Green Bay Packers Coach Mike McCarthy Challenges Players

It's not the plays being called. It's the execution of those plays. It was a not-so-subtle message delivered by coach Mike McCarthy on Monday, a day after an upset loss at home against Chicago.

John McKay, the first head coach of the Tampa Bay Buccaneers, famously said, “I’m in favor of it,” when asked about his team’s execution following one of many losses.

It’s execution, coach Mike McCarthy said, that’s killing the Green Bay Packers.

A day after his heavily favored Packers were upset by the Chicago Bears, McCarthy said there is no magic formula that’s going to get Green Bay back on track following its fourth loss in five games.

It’s not the play-calling, he said. Rather, it’s the execution of those plays, McCarthy said, as he placed the blame at the feet of his players for underperforming.

“The reality is we’re not that far off,” McCarthy said on Friday morning, less than 12 hours after a 17-13 loss to the Bears. “It’s the attention and the details. Our issues are technique and discipline in the technique, and quit worrying so much about the plays. Just win the route or win the play called.”

It was a not-so-subtle message to the players. It’s not the plays that are being called. It’s not the guy calling the plays. It’s not the scheme. If the Packers are going to break out of this funk, it will be up to the players to do it. That means better route-running, better passes, better blocking and better ball security.

After starting the season 6-0, the Packers have fallen to 7-4. The major reason why is a malfunctioning offense. After leading the league in scoring last season, Green Bay is scoring about seven points less per game this season. In three of the losses this month, it scored 10 points vs. Denver, 16 vs. Detroit and 13 vs. Chicago. In the other loss, the Packers finished with 29 points at Carolina but needed a late rally after failing to gain a first down on seven of the first 12 possessions.

Two-time MVP quarterback Aaron Rodgers’ accuracy is indicative of the offense’s problems. He completed 51.2 percent of his passes against the Bears, with his 53.8 percent in five November games being the worst rate of his career. On Thursday, James Jones didn’t catch any of the six passes thrown his way and fellow receiver Davante Adams caught just two of the 11 for 14 yards. That’s 14 yards out of 17 passes – a dreadful 0.82 yards per play.

“We’re just on different pages,” Rodgers said after the game. “When you miss throws, when I’m throwing at a certain depth and the receiver’s running a certain depth, obviously we’re on different pages, so we need to have some better communication and make sure there’s not those discrepancies in the depths and the adjustments.”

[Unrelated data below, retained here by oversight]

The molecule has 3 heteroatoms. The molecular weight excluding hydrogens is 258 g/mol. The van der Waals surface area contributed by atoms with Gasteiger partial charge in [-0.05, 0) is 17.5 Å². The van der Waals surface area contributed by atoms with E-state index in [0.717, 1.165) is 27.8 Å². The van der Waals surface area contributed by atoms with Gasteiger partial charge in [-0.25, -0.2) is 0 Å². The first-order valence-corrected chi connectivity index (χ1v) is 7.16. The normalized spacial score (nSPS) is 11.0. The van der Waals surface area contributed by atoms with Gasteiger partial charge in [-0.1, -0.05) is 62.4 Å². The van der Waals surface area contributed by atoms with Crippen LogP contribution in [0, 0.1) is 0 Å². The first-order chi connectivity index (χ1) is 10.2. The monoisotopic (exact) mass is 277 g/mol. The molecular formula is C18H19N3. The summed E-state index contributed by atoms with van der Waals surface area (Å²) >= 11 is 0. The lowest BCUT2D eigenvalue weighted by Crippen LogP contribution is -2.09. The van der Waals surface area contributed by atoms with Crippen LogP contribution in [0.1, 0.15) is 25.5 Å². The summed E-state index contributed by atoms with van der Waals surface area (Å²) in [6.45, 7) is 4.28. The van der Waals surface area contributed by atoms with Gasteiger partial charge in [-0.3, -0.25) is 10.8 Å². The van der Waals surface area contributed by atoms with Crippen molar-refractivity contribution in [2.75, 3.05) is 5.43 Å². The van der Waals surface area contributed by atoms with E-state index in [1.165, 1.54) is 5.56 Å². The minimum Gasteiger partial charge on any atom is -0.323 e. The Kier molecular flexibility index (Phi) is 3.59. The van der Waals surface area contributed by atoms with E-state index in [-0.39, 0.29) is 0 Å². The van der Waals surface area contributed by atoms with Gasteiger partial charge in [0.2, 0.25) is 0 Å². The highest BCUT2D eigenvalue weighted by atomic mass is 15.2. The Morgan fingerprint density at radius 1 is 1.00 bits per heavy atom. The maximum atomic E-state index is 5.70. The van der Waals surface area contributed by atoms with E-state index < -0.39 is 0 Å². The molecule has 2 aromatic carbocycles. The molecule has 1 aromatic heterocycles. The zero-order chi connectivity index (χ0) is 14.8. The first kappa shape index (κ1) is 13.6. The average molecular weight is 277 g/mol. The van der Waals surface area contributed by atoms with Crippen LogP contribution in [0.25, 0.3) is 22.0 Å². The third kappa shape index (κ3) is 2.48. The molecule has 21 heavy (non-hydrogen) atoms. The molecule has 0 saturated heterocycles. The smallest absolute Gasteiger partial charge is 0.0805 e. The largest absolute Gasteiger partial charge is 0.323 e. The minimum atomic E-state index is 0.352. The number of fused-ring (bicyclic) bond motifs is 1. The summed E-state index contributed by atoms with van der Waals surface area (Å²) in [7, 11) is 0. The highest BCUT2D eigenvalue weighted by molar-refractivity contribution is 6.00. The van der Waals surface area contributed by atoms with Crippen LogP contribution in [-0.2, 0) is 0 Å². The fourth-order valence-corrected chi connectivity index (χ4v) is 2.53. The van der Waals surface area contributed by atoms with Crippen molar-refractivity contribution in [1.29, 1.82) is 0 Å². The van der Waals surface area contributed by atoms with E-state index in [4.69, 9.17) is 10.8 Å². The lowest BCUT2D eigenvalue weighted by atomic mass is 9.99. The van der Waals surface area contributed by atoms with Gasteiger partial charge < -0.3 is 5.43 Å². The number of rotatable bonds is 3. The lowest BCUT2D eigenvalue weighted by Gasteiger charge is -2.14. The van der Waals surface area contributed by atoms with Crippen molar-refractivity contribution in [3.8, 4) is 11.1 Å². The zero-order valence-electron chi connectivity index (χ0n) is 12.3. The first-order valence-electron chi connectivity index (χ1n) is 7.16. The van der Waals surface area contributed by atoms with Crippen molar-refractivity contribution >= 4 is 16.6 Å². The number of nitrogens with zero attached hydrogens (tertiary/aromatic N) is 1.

Compounding those problems, the Packers had two turnovers – a fumble by Eddie Lacy and an interception on a pass from Rodgers to Adams -- after entering the game with a league-low six giveaways.

“I thought both our turnovers were the result of sloppy play,” McCarthy said. “That’s just not the way we train, that’s not the way we play.”

The offensive performance was a step backward following the step forward taken in a 30-13 victory at Minnesota on Sunday, which temporarily moved the Packers back into a first-place tie in the NFC North. In that game, the Packers scored on seven of 11 possessions before running out the clock on their final possession. On Thursday, however, it was back to the new offensive normal, with three scores in 12 possessions.

The Packers have to solve their issues in a hurry with a game at surging Detroit on Thursday. After a 1-7 start, the Lions have won three in a row, a streak that started with their upset win at Lambeau Field on Nov. 15, their first win in Wisconsin in a quarter-century. In that game, the Packers punted nine times in a stretch of 10 possessions, with the lone exception being Rodgers taking a knee to end the first half, before a frantic comeback in the final 6 minutes resulted in two touchdowns and about 45 percent of their yardage production.

There will be no dramatic changes, McCarthy said. Rather, they’ll create a game plan on Saturday and head to the practice field on Sunday in hopes of doing what they’ve been doing at a much higher level on Thursday and beyond.

“Frankly, I think too much is made of scheme,” McCarthy said. “At the end of the day, it’s about running your routes or defending the route or blocking your guy or getting off the block and eventually tackling the guy and getting the football. When you have a chance to get your hands on the football, you’ve got to take advantage of it.”

Bill Huber is publisher of and has written for Packer Report since 1997. E-mail him at or leave him a question in Packer Report’s subscribers-only Packers Pro Club forum. Find Bill on Twitter at

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